We also intended to “quarantine” the newly-elected representatives at the hotel so that they would not be “kidnapped” by the other side; such incidents had happened before in previous elections.
One of our leaders told voters to wear red to the voting booth. It wasn’t officially sanctioned but enough people heard about it. On polling day, seeing so many voters in red clothes queuing to vote was really comforting.
It was also the first time the Election Commission used transparent polling boxes. Our polling agents sent me messages me that they saw through the boxes many more who voted for the rocket.
At noon, Yang Razali Kassim, a Singaporean scholar and former journalist, hopped into my car for a short ride in heavy rain. I told him I would win, probably with a 1,000 majority or slightly more. Eventually, I won with a majority of 16,000 votes.
By 6.15pm, I was waiting at my beautiful heritage Bangkok Lane operations centre. I was probably the most optimistic person among the DAP candidates. As early as a year before, I was already arguing that DAP could win up to 12 seats in the state assembly, even when we only had one seat at the time.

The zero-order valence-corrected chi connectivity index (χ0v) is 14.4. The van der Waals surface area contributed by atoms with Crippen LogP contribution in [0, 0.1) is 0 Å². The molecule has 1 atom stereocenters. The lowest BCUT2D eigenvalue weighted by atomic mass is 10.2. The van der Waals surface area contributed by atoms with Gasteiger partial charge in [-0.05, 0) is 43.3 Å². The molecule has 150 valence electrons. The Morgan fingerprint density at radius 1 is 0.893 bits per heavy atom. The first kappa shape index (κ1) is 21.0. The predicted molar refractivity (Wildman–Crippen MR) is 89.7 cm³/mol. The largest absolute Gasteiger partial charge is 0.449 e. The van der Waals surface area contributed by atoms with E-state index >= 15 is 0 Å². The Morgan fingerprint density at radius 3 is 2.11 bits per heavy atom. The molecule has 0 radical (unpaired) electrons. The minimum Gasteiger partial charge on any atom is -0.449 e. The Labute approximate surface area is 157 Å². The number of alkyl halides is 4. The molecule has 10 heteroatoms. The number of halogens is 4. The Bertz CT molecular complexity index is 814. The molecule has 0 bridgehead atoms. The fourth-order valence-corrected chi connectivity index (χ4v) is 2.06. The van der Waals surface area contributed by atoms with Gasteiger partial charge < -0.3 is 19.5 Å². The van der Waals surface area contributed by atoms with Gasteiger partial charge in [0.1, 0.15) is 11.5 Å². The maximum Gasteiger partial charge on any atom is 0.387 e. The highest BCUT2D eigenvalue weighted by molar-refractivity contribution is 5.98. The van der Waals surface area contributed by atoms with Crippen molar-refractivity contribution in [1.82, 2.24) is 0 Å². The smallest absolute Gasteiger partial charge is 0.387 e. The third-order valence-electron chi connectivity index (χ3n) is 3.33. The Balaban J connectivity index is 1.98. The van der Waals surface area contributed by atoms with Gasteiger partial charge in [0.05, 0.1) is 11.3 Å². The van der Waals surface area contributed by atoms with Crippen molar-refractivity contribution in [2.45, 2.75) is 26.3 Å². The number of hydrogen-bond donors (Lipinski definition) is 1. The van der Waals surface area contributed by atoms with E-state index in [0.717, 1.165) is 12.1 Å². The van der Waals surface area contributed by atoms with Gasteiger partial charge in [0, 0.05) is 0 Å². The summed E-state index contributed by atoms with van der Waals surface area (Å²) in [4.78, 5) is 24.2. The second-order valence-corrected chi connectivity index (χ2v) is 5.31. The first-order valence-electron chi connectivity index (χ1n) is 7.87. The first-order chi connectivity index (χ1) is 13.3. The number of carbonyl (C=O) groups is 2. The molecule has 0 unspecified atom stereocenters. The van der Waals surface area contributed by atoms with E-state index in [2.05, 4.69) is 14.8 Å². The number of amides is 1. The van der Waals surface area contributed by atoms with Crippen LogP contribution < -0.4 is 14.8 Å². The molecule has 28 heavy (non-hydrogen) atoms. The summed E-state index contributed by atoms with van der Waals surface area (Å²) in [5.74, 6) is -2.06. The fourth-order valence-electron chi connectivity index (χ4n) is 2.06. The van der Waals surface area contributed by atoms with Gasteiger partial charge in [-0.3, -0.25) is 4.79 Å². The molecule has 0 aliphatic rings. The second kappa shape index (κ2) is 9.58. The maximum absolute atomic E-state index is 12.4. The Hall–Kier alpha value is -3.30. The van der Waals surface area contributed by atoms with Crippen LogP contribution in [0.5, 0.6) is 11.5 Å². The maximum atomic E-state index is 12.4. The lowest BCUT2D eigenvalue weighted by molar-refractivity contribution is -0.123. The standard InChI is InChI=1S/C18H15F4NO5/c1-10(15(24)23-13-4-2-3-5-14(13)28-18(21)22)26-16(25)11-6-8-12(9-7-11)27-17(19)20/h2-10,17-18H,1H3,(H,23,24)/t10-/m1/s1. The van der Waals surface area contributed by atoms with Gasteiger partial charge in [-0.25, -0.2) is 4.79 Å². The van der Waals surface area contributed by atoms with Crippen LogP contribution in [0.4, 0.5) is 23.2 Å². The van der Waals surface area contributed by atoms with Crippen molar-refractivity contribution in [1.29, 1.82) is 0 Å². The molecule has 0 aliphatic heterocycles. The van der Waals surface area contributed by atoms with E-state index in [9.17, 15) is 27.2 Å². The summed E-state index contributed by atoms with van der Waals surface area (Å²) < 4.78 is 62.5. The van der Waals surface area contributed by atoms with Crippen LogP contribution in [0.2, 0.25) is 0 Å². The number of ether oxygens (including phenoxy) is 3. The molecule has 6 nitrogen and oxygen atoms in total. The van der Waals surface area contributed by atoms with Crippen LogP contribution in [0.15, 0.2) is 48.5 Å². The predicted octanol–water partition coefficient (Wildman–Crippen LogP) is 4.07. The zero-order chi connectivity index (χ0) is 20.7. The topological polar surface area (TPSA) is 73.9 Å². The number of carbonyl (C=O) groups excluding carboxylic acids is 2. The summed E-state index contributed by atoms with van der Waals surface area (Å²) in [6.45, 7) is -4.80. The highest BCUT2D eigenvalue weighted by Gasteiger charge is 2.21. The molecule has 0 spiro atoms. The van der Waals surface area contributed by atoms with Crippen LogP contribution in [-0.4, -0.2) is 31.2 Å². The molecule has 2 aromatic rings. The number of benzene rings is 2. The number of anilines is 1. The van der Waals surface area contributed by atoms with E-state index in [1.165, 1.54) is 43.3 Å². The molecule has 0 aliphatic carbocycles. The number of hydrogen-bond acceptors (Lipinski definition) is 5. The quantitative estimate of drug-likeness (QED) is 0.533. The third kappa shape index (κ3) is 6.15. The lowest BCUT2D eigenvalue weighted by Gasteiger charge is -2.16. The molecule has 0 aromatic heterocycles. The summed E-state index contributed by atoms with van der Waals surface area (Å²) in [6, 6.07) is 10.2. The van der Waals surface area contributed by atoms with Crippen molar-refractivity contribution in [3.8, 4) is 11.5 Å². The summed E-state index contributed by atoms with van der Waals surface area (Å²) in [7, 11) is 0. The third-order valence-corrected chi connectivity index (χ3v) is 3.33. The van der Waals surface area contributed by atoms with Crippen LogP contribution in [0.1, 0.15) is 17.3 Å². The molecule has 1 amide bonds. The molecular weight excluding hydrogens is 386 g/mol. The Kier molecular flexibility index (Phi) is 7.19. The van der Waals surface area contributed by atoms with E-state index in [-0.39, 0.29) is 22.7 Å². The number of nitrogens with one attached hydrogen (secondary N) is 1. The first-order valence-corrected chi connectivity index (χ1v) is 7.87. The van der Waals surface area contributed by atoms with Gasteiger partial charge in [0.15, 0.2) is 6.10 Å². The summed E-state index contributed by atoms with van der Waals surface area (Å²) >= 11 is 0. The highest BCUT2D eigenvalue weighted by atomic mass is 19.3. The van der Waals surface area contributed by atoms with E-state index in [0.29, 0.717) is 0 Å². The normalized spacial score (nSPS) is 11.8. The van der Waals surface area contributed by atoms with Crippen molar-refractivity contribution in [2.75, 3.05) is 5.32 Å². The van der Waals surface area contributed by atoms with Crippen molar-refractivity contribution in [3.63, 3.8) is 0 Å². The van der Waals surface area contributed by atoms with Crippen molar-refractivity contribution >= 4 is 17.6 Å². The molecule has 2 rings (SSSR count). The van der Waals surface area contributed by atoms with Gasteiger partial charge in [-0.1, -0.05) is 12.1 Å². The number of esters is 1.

But even I was stunned when we received reports from our counting agents that our candidates had won Pulau Tikus (defeating Barisan’s CM-presumptive Teng Hock Nam), Padang Kota (defeating CM-presumptive II Teng Chang Yeow), Tanjong Bunga (Koh Tsu Koon’s former state seat) and had won all state seats within the parliamentary seats of Bagan and Bukit Mertajam.
It was dawned on me that we were forming the Penang state government, probably with a clean sweep.
It was a humbling experience. There was no sense of euphoria for me though. I anticipated a long night to come, possibly a dangerous one.
In the next instalment of this series, I will write about the longest night in Malaysian politics.
LIEW CHIN TONG is the MP for Kluang, DAP Johor chairperson and the party’s national political education director.
The views expressed here are those of the author/contributor and do not necessarily represent the views of Malaysiakini.